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Trivia Tidbit Of The Day: Part 288 -- Job Security & Income.

The Paradox Of Job Security-

Generally, countries that mandate lengthy severance packages for laid off workers have lower incomes. The correlation is strong for GDP, standard of living, and a host of other economic indicators. And the causation makes absolute sense. If a company must pay a fired employee a year's worth of wages, the company is going to either not be able to hire an additional employee for a year-- or pay all employees less to compensate for the loss. Or just remain less productive. Or stop doing business, entirely.

With the exception of a handful of Eastern European countries that are transitioning-- and growing rapidly-- the trend line is remarkable:


The ironic part of all of this is that many American companies offer generous severance packages to employees, without any governmental intrusion on the matter. Usually these companies need to do so to attract or retain the best talent.

You could almost apply this trend line domestically, as well, by industry. The industries with heavy unionization, and mandated, guaranteed, easy-to-earn severance packages (like the auto, steel, and textile industries) have lower wages and higher unemployment. These companies also perform poorly within the American economy. Their GCP, Gross Company Product, would fall on the left side of a figure like the one above, if each American economic sector represented its own nation:

Protectionist measures rarely save jobs. A generation ago, American angst focused on foreign competition’s impact on manufacturing employment, particularly in automobiles, steel and textiles. We passed laws to restrict imports. Despite trade restraints and domestic-content laws, manufacturing jobs continued to decline even as overall employment rose. Most significant, some of the biggest job losses have come in autos, steel and textiles.

Saving existing jobs exacts a price. Countries that impose laws aimed at easing the burdens of job loss tend to have lower per capita incomes. World Bank data indicate that many countries impose huge burdens on employers who lay off workers—the equivalent of 165 weeks of pay in Brazil, 112 in Turkey, 90 in China, 79 in India. All are poor countries. High firing costs rob economies of their vitality by discouraging companies from hiring new employees in the first place. While generous severance is helpful to the displaced workers, it makes societies poorer by slowing job creation and dragging down labor productivity.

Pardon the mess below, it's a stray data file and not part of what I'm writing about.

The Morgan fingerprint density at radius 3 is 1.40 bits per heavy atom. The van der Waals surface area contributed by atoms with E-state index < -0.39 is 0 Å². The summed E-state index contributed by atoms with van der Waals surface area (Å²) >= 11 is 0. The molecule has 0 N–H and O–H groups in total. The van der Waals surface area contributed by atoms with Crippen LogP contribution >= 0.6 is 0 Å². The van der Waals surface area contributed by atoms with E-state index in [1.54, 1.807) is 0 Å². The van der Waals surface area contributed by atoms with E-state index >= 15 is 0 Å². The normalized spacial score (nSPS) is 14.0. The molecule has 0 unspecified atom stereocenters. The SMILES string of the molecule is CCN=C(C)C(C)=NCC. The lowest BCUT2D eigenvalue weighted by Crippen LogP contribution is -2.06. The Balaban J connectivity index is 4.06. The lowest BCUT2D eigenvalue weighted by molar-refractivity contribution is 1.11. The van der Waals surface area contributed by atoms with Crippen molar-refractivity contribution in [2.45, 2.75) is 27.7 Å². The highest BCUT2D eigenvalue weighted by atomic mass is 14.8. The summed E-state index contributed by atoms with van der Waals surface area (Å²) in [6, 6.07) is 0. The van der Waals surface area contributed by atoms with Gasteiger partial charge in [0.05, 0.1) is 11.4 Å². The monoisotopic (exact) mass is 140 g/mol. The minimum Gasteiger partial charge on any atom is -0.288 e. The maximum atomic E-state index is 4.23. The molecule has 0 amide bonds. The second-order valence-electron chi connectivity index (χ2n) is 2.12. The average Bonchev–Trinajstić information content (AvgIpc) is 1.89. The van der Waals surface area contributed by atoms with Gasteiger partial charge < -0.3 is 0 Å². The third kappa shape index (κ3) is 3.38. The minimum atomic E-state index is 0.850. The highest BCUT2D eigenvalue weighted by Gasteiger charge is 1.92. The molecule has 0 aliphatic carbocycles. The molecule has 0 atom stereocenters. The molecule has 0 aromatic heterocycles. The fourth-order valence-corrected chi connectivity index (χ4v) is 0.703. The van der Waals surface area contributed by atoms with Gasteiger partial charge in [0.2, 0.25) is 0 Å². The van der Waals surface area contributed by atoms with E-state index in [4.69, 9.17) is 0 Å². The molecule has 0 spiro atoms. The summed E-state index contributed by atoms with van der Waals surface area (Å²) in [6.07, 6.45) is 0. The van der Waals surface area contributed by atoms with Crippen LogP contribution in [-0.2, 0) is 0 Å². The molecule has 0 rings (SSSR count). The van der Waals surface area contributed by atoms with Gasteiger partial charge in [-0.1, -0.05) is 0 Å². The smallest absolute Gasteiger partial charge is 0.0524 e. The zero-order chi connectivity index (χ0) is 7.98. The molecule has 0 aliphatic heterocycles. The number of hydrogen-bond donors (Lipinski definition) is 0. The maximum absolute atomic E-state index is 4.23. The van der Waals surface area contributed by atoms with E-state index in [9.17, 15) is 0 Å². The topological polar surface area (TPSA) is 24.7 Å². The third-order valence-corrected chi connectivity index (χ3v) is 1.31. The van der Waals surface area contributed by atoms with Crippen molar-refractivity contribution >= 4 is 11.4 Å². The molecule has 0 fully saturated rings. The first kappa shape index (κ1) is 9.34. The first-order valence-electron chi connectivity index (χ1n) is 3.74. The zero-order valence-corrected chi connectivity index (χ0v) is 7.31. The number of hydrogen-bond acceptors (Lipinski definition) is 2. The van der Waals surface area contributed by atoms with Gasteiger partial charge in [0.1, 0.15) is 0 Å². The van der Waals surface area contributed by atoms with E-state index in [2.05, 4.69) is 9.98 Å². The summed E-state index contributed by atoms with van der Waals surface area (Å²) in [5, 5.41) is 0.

By contrast, countries with lower burdens on firing are usually richer. The United States, for example, mandates no severance at all, allowing companies to determine their own policies. Giving companies a freer hand in staffing decisions allows firms to pare payrolls quickly in response to changing market conditions, and it reduces the risk of hiring and forming new businesses. This labor market flexibility encourages efficiency, productivity and economic growth—all of which contribute to higher incomes.

It's paradoxical to a lot of folks, but not to economists. Rules that make it harder to fire employees drive up unemployment. If it's harder to fire, there's less reason to hire.

The Dallas Fed (.pdf).


Previous Trivia Tidbit: Canada's Crime Rate Is Higher Than America's.

Posted by Will Franklin · 6 March 2006 09:39 AM


That graphic is one of the best I have ever seen you do Will. Very clear, and having the sources right there really helps.

Had no idea Brazil was such an outlier.

Posted by: Ken McCracken at March 6, 2006 07:29 PM

The object is not to have to pay extensive severance because the employee, when displaced, is placed into a job market that is eager to hire the person and therefore the period of unemployment is very short. Instead of having an economy that has an overabundance of jobs for displaced workers, these countries would rather have employers paying employees to not work.

Why is America so cold hearted and evil? I just hate this place and our projected 5% GDP growth for 1Q2006 and our 4.7% unemployment rate. I would much rather be unemployed in France than employed in the US.

Posted by: Justin B at March 7, 2006 03:13 AM